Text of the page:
New Insights Into Pseudomonas Aeruginosa’s Mechanisms Could Impact CF Treatments
New research on the mechanism of infection of the bacteria Pseudomonas aeruginosa entitled “Surface attachment induces Pseudomonas aeruginosa virulence” by Dr. Albert Siryaporn at Princeton University was recently published in PNAS. The findings are particularly important to the Cystic Fibrosis community, as Pseudomonas aeruginosa is a serious threat to CF patients’ health.
The bacterium Pseudomonas (P.) aeruginosa is a pathogen that lives in many types of environments and infects a wide range of hosts, including mammals, insects, worms, amoeba, and fungi. Early in the infection, P. aeruginosa attaches to the cell surface of the host, and this binding acts as a signal for P. aeruginosa to become virulent.
Prof. Zemer Gitai said that viruses and other pathogens depend on “taste,” since they respond to specific chemical signals associated to the hosts with which they co-evolved. Nevertheless, by binding to the cell surface, Pseudomonas can infect humans, plants, animals, water and soil.
“Pseudomonas‘ ability to infect anything was known before. What was not known was how it’s able to detect so many types of hosts,” said Prof. Zemer Gitai, Princeton associate professor of molecular biology, in a press release. “That’s the key piece of this research — by using this sense of touch, as opposed to taste, Pseudomonas can equally identify any kind of suitable host and initiate infection in an attempt to kill it.”
In this study, the researchers found that Pseudomonas can only begin an infection if they bind to a surface and feel the “quorum sensing,” a mechanism that the bacteria use to feel the presence of large amount of bacteria from the same strain. Here the authors focused on the mechanism of attachment to the surface. To show the non-specificity of the bacteria targets, Dr. Siryaporn infected cells with Pseudomonas and joined amoebas to the infected cells. The bacteria Pseudomonas immediately felt the presence of the amoebas and quickly overcome them. “The bacteria don’t know what kind of host it’s sitting on,” said Dr. Siryaporn. “All they know is that they’re on something, so they’re on the offensive. It doesn’t draw a distinction between one host or another.”
Importantly, the researchers identified the protein PilY1 as a pivotal mediator for the activation of virulence by surface contact and found that the bacteria cannot infect an organism in the absence of PilY1 in their surface. This finding suggests a potential treatment against these bacteria by targeting this mechanism by which the bacteria starts infection instead of trying to kill the pathogen.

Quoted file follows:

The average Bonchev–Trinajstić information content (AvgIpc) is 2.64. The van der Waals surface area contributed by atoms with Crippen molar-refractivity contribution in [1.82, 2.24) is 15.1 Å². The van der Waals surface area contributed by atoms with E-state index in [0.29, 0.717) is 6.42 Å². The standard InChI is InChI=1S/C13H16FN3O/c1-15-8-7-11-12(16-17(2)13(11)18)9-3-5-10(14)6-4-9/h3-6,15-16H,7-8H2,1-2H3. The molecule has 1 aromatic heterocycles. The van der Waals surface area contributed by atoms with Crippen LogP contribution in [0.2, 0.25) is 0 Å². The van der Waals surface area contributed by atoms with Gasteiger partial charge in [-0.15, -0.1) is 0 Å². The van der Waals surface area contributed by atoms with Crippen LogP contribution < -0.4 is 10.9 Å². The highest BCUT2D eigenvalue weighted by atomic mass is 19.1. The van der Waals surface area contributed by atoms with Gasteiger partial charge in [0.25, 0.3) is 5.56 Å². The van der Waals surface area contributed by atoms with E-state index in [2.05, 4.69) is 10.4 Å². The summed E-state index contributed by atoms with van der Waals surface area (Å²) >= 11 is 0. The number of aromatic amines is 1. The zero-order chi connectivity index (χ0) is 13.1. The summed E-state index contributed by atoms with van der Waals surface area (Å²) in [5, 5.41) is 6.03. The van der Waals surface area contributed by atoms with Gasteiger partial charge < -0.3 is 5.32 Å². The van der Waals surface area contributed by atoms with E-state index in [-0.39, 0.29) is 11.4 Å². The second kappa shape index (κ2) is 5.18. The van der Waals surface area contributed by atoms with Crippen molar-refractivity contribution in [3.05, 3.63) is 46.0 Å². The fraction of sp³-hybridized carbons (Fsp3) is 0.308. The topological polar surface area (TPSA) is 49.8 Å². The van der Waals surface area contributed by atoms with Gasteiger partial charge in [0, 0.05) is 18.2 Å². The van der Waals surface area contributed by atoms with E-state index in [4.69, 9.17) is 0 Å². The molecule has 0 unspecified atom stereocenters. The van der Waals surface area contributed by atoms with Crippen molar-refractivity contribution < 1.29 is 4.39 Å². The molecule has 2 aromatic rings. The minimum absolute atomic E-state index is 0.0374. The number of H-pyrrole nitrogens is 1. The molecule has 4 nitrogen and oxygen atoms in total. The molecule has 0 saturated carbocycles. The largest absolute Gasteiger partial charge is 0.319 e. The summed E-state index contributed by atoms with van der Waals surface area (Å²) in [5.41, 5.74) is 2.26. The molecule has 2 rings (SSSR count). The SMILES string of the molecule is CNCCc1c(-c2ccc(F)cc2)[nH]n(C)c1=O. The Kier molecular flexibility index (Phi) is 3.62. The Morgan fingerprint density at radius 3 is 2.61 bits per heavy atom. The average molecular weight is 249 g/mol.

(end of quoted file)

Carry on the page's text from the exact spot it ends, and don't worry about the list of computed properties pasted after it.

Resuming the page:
Dr. Siryaporn deleted the protein PilY1 from the surface of the bacteria, and the bacteria lost their ability to infect and therefore kill the host being used, an amoeba. “We believe that this protein is the sensor of surfaces,” said Dr. Siryaporn. “When we deleted the protein, the bacteria were still on a surface, but they didn’t know they were on a surface, so they never initiated virulence.”
“This work indicates that the PilY1 sensor is a sort of lynchpin for the entire virulence response, opening the door to therapeutic design that specifically disrupts the mechanical cues for activating virulence,” said Prof. Huang, an assistant professor of bioengineering at Stanford University not involved in the study. “This is a key example of what I think will become the paradigm in antivirals and antimicrobials in the future — that trying to kill the microbes is not necessarily the best strategy for dealing with an infection. [The researchers’] discovery of the molecular factor that detects the mechanical cues is critical for designing such compounds.”
Dr. Gitai said that this study creates the possibility of targeting proteins like PilY1 to fight against bacteria antibiotic resistance. When the research team deleted the protein in Pseudomonas, it did not inhibit the bacteria multiplication but only the initiation of infection.
A bacterium is resistant to an antibiotic when the latter is unable to kill these bacteria, but kills all the other pathogens. The resistant bacteria at the beginning are in the minority, but will multiply very quickly, becoming the most abundant strain, said Dr. Gitai. Thus, if bacteria are unable to infect but are not killed these pathogens will not dominate.
“I’m very optimistic that we can use drugs that target PilY1 to inhibit the whole virulence process instead of killing off bacteria piecemeal,” said Prof. Gitai. “This could be a whole new strategy. Really what people should be doing is screening drugs that inhibit virulence but preserve growth. This protein presents a possible route by which to do that.”
The PilY1 is found in bacteria such as Neisseria gonorrhoeae or bacteria from the genus Burkholderia that cause gonorrhea. Together with Pseudomonas, they are the main cause of lung infection cystic fibrosis patients. This fact may suggest that PilY1 may have a similar role in these bacteria and could be a potential treatment candidate.
“A broad host-range pathogen such as Pseudomonas cannot rely solely on chemical cues to alert it to the presence of a suitable host,” said Prof. Ausubel, a professor of genetics at Harvard Medical School not involved in the study.
“It makes sense that Pseudomonas would use surface attachment as one of the major inputs to activating virulence, especially if attachment to surfaces in general rather than to a particular surface is the signal,” he said. “There is probably an advantage to activating virulence only when attached to a host cell, and it is certainly possible that other broad host-range opportunistic pathogens utilize a similar strategy.”